An important part of traveling for me is not only relaxing in some of the most beautiful places in the world, but also taking time for my primary hobby, photography. But I was stuck in a rut. I found myself shooting the same thing over and over again. My Canon 24-70mm/f 2.8 lens was on the front of my camera most of the time, and I found myself seeing and shooting the same compositions on nearly every trip. I needed to break out. When we last traveled to Nevis in 2011, 1745 of the 1959 shots I took were with that lens. That’s a whopping 89% of all shots taken. Since I began shooting film again in 2014, I had some more variety, but I decided that I needed to make a bigger change. So I left the 24-70 at home. It was time to experiment, and travel with prime lenses.
Replacing Zooms with Primes
It’s a little scary leaving your crutch at home, but I needed to mix it up. So I decided to rent a couple prime lenses to see what suited me for travel. My bag was going to get heavier, a fact I was reminded of every time my husband pulled my camera bag from the overhead compartment on the plane. I already owned the Canon 35mm/f 1.4, the Canon 85mm f/1.8, the Canon 135mm f/2, and the Canon 200mm f/2.8. I wanted to try some more nighttime photography and would miss the wider view of the 24mm, so I decided to rent the Canon 24mm f/1.4. I also wanted to see if the Canon 85mm f/1.2 was worth the upgrade, so I rented that lens as well. I decided to leave the Canon 200mm f/2.8 at home and just bring the Canon 1.4x III Extender. The extender would extend the reach of the 135mm to 189mm, losing only one stop of light, but more importantly, giving me some options without adding much more weight.
What Did I Pack?
So here’s what I packed for my digital kit:
- Canon 5d Mark II
- Canon 24mm f/1/4
- Canon 35mm f/1.4
- Canon 85mm f/1.2
- Canon 135mm f/2.0
- Canon 1.4x III Extender
I also packed a film kit including:
- Canon 1v (works with all the lenses for my digital body)
- Mamiya 645 Pro TL
- Mamiya 80mm f/1.9
- Mamiya 45mm f/2.8
I included the Fotodiox adapter (Mamiya 645 to Canon EF), allowing me to use the Mamiya lenses on the Canon bodies. The 80mm Mamiya lens is the equivalent of a 50mm lens on a 35mm/full frame camera, so I was able to cover the entire range I anticipated using.
I selected lenses so I could limit the number of filters I needed. I always use circular polarizers in the islands as sunshine and water are on tap every day. I also bring neutral density filters and some grad filters for shooting water and sunsets. This kit used filters from 67mm to 77mm so I could limit the number of filters and step up/down rings. I also packed the Olympus Tough TG-3 and TG-4, but the use of those cameras was limited to use at the beach, on boats, and underwater.
I love the Mamiya 645 Pro TL, but this is probably the last long-distance trip it will be in my bag. The camera/viewfinder/winder are not very heavy, and break apart to fit in my bag, but the lenses add a lot of weight. From now on, I see bringing my Mamiya 6 only for medium format film photography. It is so much lighter and compact that it just makes more sense for air travel.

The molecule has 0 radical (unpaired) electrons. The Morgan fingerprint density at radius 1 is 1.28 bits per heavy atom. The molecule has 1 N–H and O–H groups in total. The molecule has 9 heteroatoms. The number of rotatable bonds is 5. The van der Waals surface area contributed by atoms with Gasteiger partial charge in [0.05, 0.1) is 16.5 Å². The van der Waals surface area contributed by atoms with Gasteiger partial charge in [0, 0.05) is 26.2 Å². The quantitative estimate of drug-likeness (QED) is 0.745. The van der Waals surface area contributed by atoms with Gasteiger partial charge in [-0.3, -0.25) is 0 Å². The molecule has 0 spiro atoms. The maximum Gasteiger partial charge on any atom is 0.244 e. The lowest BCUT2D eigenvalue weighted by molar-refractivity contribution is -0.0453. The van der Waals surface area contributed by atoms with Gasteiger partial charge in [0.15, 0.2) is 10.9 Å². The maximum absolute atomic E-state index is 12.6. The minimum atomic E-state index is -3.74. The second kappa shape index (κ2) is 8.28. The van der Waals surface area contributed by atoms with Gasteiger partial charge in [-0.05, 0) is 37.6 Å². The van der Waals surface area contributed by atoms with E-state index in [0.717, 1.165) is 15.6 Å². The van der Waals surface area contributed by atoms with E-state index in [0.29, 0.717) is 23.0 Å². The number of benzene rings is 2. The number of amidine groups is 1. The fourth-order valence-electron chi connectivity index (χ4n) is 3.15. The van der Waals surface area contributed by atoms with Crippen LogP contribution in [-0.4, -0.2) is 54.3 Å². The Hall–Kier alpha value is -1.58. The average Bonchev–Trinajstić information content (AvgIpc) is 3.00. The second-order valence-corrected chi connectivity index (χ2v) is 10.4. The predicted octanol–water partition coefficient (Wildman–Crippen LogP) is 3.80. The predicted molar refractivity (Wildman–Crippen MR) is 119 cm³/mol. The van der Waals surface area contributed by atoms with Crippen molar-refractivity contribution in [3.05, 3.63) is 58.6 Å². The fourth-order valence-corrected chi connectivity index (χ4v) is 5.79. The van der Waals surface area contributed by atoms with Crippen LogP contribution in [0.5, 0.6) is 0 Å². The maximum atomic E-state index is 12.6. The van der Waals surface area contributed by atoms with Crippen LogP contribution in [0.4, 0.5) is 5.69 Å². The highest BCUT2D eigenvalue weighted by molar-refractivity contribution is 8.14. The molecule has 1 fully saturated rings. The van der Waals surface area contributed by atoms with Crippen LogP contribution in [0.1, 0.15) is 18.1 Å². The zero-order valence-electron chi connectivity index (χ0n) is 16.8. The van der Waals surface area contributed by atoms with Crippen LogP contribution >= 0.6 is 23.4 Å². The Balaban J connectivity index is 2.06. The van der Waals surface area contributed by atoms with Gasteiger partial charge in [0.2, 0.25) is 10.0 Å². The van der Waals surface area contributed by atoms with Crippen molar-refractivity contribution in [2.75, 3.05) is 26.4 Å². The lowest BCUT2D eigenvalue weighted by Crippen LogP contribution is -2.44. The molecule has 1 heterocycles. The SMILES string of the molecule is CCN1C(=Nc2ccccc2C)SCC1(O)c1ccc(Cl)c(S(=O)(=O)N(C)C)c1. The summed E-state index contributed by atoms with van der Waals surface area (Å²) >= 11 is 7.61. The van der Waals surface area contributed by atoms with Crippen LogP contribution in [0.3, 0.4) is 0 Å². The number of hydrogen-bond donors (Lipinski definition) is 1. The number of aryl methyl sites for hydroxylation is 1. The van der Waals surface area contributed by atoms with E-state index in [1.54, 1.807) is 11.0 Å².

Travel with Prime Lenses – My Conclusions
So how did this kit fare? I certainly looked at things differently. I was not going to be bringing the entire kit wherever we went. I left the main bag in the hotel, and picked no more than two lenses when we went exploring. So to visit restaurants or bars, I brought the 35mm and the 85mm. To hunt for monkeys, I took the 135mm and the 1.4x extender. To shoot the night sky or the dock, I took the 24mm. I had to make decisions before I left, and then adapted to what I saw. I didn’t lose many shots as a result. What I lost was the crutch of the zoom and had to actively think about how I was going to compose my shots given the limitations of the focal lengths I had available. I felt more creative and able to bring some new compositions into my work.
With all the digital images loaded (film will take a bit to be processed and scanned), here was the breakdown on the lenses used:
Would I buy either of the lenses I rented?
If my 24-70 dies, I would buy the 24mm f/1.4, but for now, I cannot justify the expense. The 85mm? I have read countless articles comparing the 85mm f/1.8 and the 85mm f/1.2. The articles talk about how sharp the 85mm f/1.8 is and comment that the 85mm f/1.2 is slow to focus. Perhaps film has slowed me down, but I did not find any difficulty with the speed of focus on the 85mm f/1.2. Those articles also speak of the “look” of the 85mm f/1.2, which is not duplicated in the 85mm f/1.8. With that, I agree. I loved the look of the 85mm f/1.2, and will keep it in mind down the road when I have some spare cash to spend on gear. If you can’t stomach the high price of the 85mm f/1.2, the 85mm f/1.8 is a very sharp lens at a very reasonable price.
For those interested in renting, I rented from Borrow Lenses. I rented a wide angle from them for our trip to Ireland, and this experience was no different. My rental arrived timely, the gear was in great condition, and it was easy to return. I would highly recommend them if you are looking to rent to try out new gear.
If you’re stuck in a rut, but not ready to travel without your zooms, try a local photowalk or trip. Take only one or two lenses and challenge yourself to see things differently.
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